Tags: Supreme Court | samuelalito | conservative | justice | scotus | covid

Justice Alito 'Not Surprised' by Blowback on His Conservatism

Supreme Court Associate Justice Samuel Alito after he testified about the court's budget during a hearing in the Rayburn House Office Building March 07, 2019 (Chip Somodevilla/Getty Images)

By    |   Sunday, 31 January 2021 01:15 PM

Marking his 15th year on the Supreme Court, Justice Samuel Alito defended his Nov. 12 remarks to the Federalist Society, calling coronavirus lockdowns a "constitutional stress test" on American freedom.

"Virtually every substantive point in the Federalist Society speech was taken from one of my published opinions or an opinion I joined," Alito said in a statement, USA Today reported in chronicling his career.

Alito even predicted in the speech his words would be "twisted" by partisan critics.

"I was not surprised by the reaction," he added.

Alito called out the "growing hostility to the expression of unfashionable views" in American society. He also rebuked the "things you can't say" lists growing in the age of political correctness and censorship.

Critics derided his speech as "nakedly partisan" with their own partisan opinions on what he stated.

"He's not afraid to be alone on things," former Alito clerk Adam Ciongoli told USA Today. "Justice Alito is a shy person but he does not shy from controversy because, in my experience, he has a very clear sense of what his role is and what is right and wrong.

"I don't see him changing. What I do see is the landscape of the debate shifting in a way that very interestingly puts his philosophy and his personality and orientation as a figure in the middle of that debate."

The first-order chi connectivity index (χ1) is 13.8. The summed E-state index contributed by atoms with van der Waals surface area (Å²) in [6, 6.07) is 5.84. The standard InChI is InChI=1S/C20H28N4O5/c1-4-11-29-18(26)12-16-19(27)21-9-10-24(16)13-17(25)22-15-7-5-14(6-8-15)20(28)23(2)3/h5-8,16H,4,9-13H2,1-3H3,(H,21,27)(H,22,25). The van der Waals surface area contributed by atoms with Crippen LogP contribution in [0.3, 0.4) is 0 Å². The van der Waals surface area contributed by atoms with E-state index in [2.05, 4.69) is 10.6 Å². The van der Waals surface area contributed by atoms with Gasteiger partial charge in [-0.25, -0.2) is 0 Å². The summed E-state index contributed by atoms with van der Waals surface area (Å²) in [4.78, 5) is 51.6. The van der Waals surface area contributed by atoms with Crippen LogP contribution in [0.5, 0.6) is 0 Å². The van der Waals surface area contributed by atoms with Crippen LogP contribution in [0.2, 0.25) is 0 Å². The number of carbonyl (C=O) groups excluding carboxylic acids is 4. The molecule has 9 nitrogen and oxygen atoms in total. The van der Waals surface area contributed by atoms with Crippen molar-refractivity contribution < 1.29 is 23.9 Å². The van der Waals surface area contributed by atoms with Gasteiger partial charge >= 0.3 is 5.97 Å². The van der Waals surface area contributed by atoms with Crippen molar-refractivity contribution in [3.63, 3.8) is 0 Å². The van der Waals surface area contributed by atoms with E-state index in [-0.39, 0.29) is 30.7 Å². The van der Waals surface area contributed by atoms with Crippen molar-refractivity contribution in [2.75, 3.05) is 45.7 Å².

At his core, Alito is a "textualist" conservative unwilling to bend the words on the Constitution to fit modern views.

"The court's opinion is like a pirate ship," Alito once wrote in a case dissent. "It sails under a textualist flag, but what it actually represents is a theory of statutory interpretation that Justice [Antonin] Scalia excoriated – the theory that courts should 'update' old statutes so that they better reflect the current values of society."

© 2021 Newsmax. All rights reserved.


Newsfront
Marking his 15th year on the Supreme Court, Justice Samuel Alito defended his Nov. 12 remarks to the Federalist Society, calling coronavirus lockdowns a "constitutional stress test" on American freedom....
samuelalito, conservative, justice, scotus, covid
301
2021-15-31
Sunday, 31 January 2021 01:15 PM
Newsmax Media, Inc.
 

Newsmax, Moneynews, Newsmax Health, and Independent. American. are registered trademarks of Newsmax Media, Inc. Newsmax TV, and Newsmax World are trademarks of Newsmax Media, Inc.

NEWSMAX.COM
America's News Page
© Newsmax Media, Inc.
All Rights Reserved